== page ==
In many cases, the destination of a data message issued by a source ("sender") may be more than one, but less than all of the entities ("receivers") on a network; this type of 40 multicast data transfer is typically employed to segregate communication between groups of receivers on the network. IP multicasting, in particular, may be used to disseminate data to a large group of receivers on the network. To effect IP multicasting, a sending process generally specifies a 45 destination IP address that is a multicast address for the message. Receiving processes typically notify their internetwork layers that they want to receive messages destined for the multicast address; this is called "joining a multicast group". These receiving members then "listen" on the mul- 50 ticast address and, when a multicast message is received at a receiver, it delivers a copy of the message to each process that belongs to the group.
Also, Ross (U.S. Pat. No. 5,394,402) discloses an arrangement that is capable of associating any port of a 55 switch with any particular segregated network group. According to Ross, any number of physical ports of a particular switch may be associated with any number of groups within the switch by using a virtual local area network (VLAN) arrangement that virtually associates the 60 port with a particular VLAN designation. Specifically, Ross discloses a switch or hub for a segmented virtual local area network with shared media access that associates VLAN designations with at least one internal port and further associates those VLAN designations with messages trans- 65 mitted from any of the ports to which the VLAN designation has been assigned. The VLAN designation for each internal
port is stored in a memory portion of the switch such that every time a message is received by the switch on an internal port the VLAN designation of that port is associated with the message. Association is accomplished by a flow processing element which looks up the VLAN designation in a memory based on the internal port where the message originated.
In many cases, it may be desirable to interconnect a plurality of these switches in order to extend the VLAN associations of ports in the network. Ross, in fact, states that an objective of his VLAN arrangement is to allow all ports and entities of the network having the same VLAN designation to interchange messages by associating a VLAN designation with each message. Thus, those entities having the same VLAN designation function as if they are all part of the same LAN. Message exchanges between parts of the network having different VLAN designations are specifically prevented in order to preserve the boundaries of each VLAN segment.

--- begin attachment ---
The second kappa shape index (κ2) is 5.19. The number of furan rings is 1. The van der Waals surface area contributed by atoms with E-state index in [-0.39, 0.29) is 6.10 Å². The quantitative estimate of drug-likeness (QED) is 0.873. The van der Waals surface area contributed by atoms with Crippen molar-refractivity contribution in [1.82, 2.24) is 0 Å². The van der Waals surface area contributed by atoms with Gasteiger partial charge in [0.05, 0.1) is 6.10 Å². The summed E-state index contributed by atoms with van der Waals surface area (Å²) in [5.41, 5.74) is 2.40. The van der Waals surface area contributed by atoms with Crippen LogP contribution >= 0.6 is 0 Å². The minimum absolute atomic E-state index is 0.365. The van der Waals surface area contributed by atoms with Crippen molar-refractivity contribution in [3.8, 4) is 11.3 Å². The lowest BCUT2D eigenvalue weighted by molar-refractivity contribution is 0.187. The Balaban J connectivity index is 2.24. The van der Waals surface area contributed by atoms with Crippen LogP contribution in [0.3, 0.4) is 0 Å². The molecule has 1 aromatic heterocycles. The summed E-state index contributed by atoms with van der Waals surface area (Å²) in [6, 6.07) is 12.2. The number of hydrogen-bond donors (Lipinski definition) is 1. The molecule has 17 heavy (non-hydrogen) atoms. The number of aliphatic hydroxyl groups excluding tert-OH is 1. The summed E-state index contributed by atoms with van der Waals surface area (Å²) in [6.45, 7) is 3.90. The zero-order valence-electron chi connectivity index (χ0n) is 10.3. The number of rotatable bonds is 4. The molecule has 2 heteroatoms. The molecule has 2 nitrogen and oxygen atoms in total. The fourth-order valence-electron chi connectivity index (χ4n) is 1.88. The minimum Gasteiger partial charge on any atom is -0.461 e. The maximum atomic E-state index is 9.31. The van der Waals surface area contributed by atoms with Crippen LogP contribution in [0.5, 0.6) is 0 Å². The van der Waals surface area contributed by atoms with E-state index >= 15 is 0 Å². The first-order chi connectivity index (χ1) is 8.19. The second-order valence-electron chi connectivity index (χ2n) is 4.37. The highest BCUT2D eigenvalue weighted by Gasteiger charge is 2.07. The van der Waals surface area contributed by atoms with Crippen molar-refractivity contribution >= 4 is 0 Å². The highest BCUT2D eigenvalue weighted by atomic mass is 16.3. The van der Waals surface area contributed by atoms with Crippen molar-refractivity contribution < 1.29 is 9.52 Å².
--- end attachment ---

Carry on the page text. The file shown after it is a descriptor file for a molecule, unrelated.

One type of IP protocol that may be used in a VLAN arrangement to accomplish multicast group registration is the Internet Group Management Protocol (IGMP) which defines operations that may be used by entities to subscribe to or "join" a group. To limit the amount of IGMP traffic, typically only one entity per LAN transmits such a request. Other interested entities will rely on the first subscription request to cause the message to be delivered to the LAN, thereby making it available to all interested entities. The switches may perform additional filtering such that each of the multicast routers receives only one subscription request per group per VLAN. In response, the multicast routers create subscription lists (not shown) associating each group multicast address with the list of VLANs on which at least one subscribing entity resides. Thereafter, the sending entity may utilize this group destination address to send multicast messages to the subscribing entities. Switches in the network may also monitor the IGMP messaging between entities and multicast routers to learn which of their ports lead either to segments comprising a router or at least one entity subscribing to a particular group multicast address.
Thus, although as noted above, switches exist that are able to reduce the number of multicast control messages being forwarded to the multicast routers, the filtering techniques implemented by such switches have been unable to reduce sufficiently the volume of such messages reaching the multicast routers. Further, an undesirably large amount of multicast forwarding decisions are made in conventional networks by the routers, rather than by the switch. Disadvantageously, this can increase the multicast processing burden placed upon the multicast routers, and can increase network message congestion.
Also, some multicast protocols are proprietary to specific vendors and manufacturers of network entities (e.g., Cisco Group Management Protocol, "CGMP"). Interoperability problems can arise when network entities which utilize different proprietary multicast protocols are combined to form a single network.
Additionally, it would be desirable to provide a switched network environment wherein multicast messages are efficiently prevented from being propagated to switched LAN segments wherein no receiving entities (i.e., subscribers) of such messages exist.
SUMMARY OF THE INVENTION
The present invention provides network multicast switching apparatus and methods that when used in a switched network environment are able to ameliorate or eliminate the